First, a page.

In this picture, you can see the flange, like a washer, surrounding the weld, and it's that which
needs to be drilled - though keep the drill in tight to the weld to avoid damaging the inside of the end cap. Lots and lots of holes. It isn't fun, not least because that 'washer' is about 3mm thick and of unbelievably hard stainless steel. I told you these cans were well made. Before you can get a drill in, however, most of the protruding tube has to be cut away and the bracket removed. I did this with a hacksaw, angle-grinder, a small grindstone in an electric drill, and bad language.
This is the culmination of a lot of sweat and wishing I'd never started. I wrecked at least a dozen drill bits getting two-thirds around the first cap. That was using lubricant and drilling very slowly, too.
The trouble is that drill bits are nearly all cheap crap made in India and China nowadays. Even the ones that say 'HSS Titanium coated yada yada' are made of chocolate. If they don't blunt instantly, they snap. Eventually I found an old decent quality bit from the 1970's at the bottom of the toolbox and it did the rest of the job and the second cap without problems.
If you're going to attempt this, I strongly suggest you spend some serious money on a few decent bits, if you can find any. Any from a DIY superstore will be rubbish, and even branded like Snap-On are not that wonderful. I'm told Wurth do some very good cobalt-tipped, but they sure aren't cheap at about £20 each. It's best to drill a pattern of small diameter pilot holes of 2-3mm first, then open them out with a 6-7mm bit. A sharp cold chisel takes care of any remaining material.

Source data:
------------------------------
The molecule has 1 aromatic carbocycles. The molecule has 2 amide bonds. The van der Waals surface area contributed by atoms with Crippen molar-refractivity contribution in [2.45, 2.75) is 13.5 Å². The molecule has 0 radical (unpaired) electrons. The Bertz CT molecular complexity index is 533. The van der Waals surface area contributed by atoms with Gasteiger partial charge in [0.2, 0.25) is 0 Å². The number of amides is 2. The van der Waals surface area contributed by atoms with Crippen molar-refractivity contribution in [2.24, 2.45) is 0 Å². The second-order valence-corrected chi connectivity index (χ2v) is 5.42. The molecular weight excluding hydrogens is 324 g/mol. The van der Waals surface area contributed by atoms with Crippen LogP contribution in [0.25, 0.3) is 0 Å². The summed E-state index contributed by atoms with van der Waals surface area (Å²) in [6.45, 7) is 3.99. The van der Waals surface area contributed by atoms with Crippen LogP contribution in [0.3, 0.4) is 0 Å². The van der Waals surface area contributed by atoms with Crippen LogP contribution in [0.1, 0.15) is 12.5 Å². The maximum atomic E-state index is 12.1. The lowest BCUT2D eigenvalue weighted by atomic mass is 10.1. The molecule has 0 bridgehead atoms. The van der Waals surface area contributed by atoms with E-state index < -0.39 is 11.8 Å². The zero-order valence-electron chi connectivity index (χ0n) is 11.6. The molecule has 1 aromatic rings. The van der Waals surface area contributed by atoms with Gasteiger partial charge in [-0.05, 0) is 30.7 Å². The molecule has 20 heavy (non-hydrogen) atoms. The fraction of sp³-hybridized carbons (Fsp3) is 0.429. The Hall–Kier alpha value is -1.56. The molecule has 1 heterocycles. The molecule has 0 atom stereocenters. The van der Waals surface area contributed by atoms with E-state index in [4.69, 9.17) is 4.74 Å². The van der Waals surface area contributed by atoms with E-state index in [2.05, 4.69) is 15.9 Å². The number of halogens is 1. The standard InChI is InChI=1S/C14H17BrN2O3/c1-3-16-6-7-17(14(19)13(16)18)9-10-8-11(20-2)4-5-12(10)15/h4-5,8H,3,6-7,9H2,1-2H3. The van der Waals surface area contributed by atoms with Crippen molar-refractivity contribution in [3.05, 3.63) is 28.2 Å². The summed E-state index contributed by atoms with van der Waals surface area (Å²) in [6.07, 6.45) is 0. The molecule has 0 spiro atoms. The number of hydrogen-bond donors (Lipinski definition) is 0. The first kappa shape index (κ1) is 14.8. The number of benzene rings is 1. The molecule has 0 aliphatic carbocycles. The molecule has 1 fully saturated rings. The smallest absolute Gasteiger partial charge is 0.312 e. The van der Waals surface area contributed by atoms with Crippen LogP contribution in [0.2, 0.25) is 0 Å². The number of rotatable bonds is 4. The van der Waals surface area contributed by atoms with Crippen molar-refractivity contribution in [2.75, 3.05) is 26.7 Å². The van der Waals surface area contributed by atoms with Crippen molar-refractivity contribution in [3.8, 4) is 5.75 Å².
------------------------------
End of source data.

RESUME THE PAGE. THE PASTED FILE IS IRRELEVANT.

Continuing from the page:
The finished end cap, after cleaning up the ragged edges (not that you can see them here) with a 1" diameter grindstone in an electric drill.
How does it sound? Well, more like it should, at last. The exhaust note is far, far deeper and much louder - just on the socially acceptable side of utterly obnoxious. If you stand 20' behind the pipes, the power pulses will now part your hair. Cars dive for the gutter as I overtake now: on full chat it sounds like a V1 flying bomb.
As for performance, there is a marked improvement in pick-up from low revs especially. It's like someone has shaved a pound or two off the flywheel. Snap the throttle open and response is astonishingly instant. Midrange also seems very healthy and gutsy, with a newfound entertaining tendency to spin up the rear on exits from slow corners. Most if not all of the gain is below 4000rpm, but subjectively it seems a bit freer at the top end too.
I suspect the restrictor tube was engineered so it did most of its restriction at the noise test revs of 4,000rpm, suppressing midrange power as well. Equally its likely that its resonant frequency was toward peak revs when it will actually assist scavenging. I think you can hear this with the stock cans gaining a harder edge at higher revs. Not having put it on a dyno before or after, I can't be sure.
Phase 3 : the straight-through core